Chechens try to negotiate safe passage across border


RUSSIAN authorities agreed last night to open up a road for Chechen rebels holding some 160 hostages to return to their secessionist republic. ITAR-TASS reported, quoting local officials.

But it said the report could not be confirmed with negotiators, who held talks in the dark early hours of today with the group of more than 200 rebels reported to be holding up to 185 people.

Earlier as night fell, circling helicopters at the Dagestani border village of Pervomaiskaya had withdrawn and Russian troops pulled back to new positions three miles away but leaving special forces troops, in camouflage white, posted in the snow covered fields closer to the repel bus convoy. Russian television showed footage of the rebels setting up defensive positions in trenches.

Two government officials in the southern Russian republic of Dagestan talked by telephone with unnamed officials in Moscow to get Russian troops blocking the path of the buses out of the way, ITAR-TASS said, quoting Dagestani sources.

In Moscow, an angry President Yeltsin, for whom the latest hostage drama is a setback to his hopes of winning a second term as president this year, had earlier personally warned the gunmen. not to hurt the remaining hostages, 110 of whom are women. They were herded into 11 battered buses for the rebels' attempted getaway from the town of Kizlyar in Dagestan, to neighbouring Chechnya.

But tough words from the Kremlin leader only provoked the "Loan Wolves" gang of gunmen, led by Mr Salman Raduyev, to take an unspecified number of extra hostages on board when they stopped at Pervomaiskaya.

The guerrillas, who had been demanding a Russian troop withdrawal from neighbouring Chechnya, said they must be given safe passage back to Chechnya from Pervomaiskaya. They threatened to kill hostages if their demands were not met.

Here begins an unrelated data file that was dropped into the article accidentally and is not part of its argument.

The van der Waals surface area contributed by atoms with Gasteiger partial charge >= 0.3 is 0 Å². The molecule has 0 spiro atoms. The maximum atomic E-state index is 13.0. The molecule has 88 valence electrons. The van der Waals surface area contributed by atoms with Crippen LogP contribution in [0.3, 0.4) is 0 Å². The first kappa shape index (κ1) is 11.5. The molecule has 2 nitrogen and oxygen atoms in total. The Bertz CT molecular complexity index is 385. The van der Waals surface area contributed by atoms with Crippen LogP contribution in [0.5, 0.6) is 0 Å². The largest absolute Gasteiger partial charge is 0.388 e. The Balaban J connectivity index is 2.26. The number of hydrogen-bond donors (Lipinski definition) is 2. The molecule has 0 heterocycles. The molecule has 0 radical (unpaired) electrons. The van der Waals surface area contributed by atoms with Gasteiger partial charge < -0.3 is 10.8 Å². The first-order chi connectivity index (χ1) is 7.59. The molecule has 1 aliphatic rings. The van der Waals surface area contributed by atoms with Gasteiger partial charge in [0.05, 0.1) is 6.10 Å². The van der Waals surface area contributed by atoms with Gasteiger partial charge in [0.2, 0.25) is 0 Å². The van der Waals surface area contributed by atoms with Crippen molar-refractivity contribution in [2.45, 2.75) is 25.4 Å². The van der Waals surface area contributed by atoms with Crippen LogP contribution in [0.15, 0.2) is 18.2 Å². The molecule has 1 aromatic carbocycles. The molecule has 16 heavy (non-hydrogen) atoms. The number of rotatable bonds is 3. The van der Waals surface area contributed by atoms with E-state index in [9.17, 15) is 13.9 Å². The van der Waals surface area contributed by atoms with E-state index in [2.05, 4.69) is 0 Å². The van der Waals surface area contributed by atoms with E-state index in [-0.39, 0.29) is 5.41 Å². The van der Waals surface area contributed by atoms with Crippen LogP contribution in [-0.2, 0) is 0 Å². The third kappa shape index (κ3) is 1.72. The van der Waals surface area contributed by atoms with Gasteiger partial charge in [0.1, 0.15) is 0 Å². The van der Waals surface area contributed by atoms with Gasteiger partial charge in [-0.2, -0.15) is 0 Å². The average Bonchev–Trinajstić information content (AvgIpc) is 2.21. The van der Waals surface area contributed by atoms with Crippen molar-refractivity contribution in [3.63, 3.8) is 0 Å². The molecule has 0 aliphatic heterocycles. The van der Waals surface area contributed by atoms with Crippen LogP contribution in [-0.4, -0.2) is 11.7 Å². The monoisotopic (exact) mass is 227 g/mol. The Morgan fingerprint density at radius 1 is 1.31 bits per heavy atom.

The Prime Minister, Mr Victor Chernomyrdin, said the "bandits" would be punished although he added: "We will not use the head on methods which could put the lives of the hostages at risk."

The prime minister is apparently in charge of the crisis since Mr Yeltsin's departure last night for France to attend a memorial mass for the late former president, Francois Mitterrand.

The military seemed to have deliberately brought the jubilant rebel convoy to a halt around midday, stopping it crossing into Chechnya. They had let the guerrillas leave a hospital in the town of Kizlyar after they released most of their 2,000 hostages.

Most of the hostages had come from Kizlyar but some had been rounded up in Pervomaiskaya itself. The guerrillas released seven Dagestani officials. They had volunteered to act as human shields when the day long siege of Kizlyar hospital ended.

The authorities had told them their present route was blocked because a bridge had been destroyed.

A Russian journalist, Ruslan Kusarov, who travelled on the convoy, said a Russian helicopter had apparently deliberately brought the bus column to a halt by firing in its direction. "The helicopter shot at us. They nearly hit us. They wanted to make us stop in this village," he said.

Earlier. smiling gunmen wearing Muslim headbands cheered, gave clenched fist salutes and waved a green Chechen flag at a television crew.

At least seven policemen and 13 local civilians had been killed in Kizlyar, an Interior Ministry spokesman said, adding 12 policemen had also been wounded and two were missing.

Switzerland. speaking as the current head of the Organisation for Security and Co operation in Europe (OSCE), yesterday condemned the mass hostage taking by the rebels and called for the revival of stalled peace talks under the mediation of the 53 nation OSCE.